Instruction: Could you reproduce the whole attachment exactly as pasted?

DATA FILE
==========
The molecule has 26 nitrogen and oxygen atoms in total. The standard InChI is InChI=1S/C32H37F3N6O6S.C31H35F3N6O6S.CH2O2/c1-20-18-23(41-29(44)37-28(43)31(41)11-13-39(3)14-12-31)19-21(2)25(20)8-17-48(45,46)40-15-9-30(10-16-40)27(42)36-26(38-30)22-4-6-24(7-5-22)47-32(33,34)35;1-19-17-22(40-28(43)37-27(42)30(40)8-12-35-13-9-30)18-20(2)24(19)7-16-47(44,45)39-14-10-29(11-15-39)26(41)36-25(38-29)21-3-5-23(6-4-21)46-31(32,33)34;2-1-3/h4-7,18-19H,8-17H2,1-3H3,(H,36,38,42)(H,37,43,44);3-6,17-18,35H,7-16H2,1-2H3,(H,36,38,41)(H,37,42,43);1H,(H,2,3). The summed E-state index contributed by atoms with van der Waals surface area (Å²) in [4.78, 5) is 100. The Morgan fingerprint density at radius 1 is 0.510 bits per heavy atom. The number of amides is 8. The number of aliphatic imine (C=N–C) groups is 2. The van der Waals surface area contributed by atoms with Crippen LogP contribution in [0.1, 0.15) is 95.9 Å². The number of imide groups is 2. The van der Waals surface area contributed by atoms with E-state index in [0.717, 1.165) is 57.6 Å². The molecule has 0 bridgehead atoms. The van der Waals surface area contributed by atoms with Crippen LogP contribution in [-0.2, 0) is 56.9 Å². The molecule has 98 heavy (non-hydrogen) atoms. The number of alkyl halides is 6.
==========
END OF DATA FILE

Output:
The molecule has 26 nitrogen and oxygen atoms in total. The standard InChI is InChI=1S/C32H37F3N6O6S.C31H35F3N6O6S.CH2O2/c1-20-18-23(41-29(44)37-28(43)31(41)11-13-39(3)14-12-31)19-21(2)25(20)8-17-48(45,46)40-15-9-30(10-16-40)27(42)36-26(38-30)22-4-6-24(7-5-22)47-32(33,34)35;1-19-17-22(40-28(43)37-27(42)30(40)8-12-35-13-9-30)18-20(2)24(19)7-16-47(44,45)39-14-10-29(11-15-39)26(41)36-25(38-29)21-3-5-23(6-4-21)46-31(32,33)34;2-1-3/h4-7,18-19H,8-17H2,1-3H3,(H,36,38,42)(H,37,43,44);3-6,17-18,35H,7-16H2,1-2H3,(H,36,38,41)(H,37,42,43);1H,(H,2,3). The summed E-state index contributed by atoms with van der Waals surface area (Å²) in [4.78, 5) is 100. The Morgan fingerprint density at radius 1 is 0.510 bits per heavy atom. The number of amides is 8. The number of aliphatic imine (C=N–C) groups is 2. The van der Waals surface area contributed by atoms with Crippen LogP contribution in [0.1, 0.15) is 95.9 Å². The number of imide groups is 2. The van der Waals surface area contributed by atoms with E-state index in [0.717, 1.165) is 57.6 Å². The molecule has 0 bridgehead atoms. The van der Waals surface area contributed by atoms with Crippen LogP contribution in [-0.2, 0) is 56.9 Å². The molecule has 98 heavy (non-hydrogen) atoms. The number of alkyl halides is 6.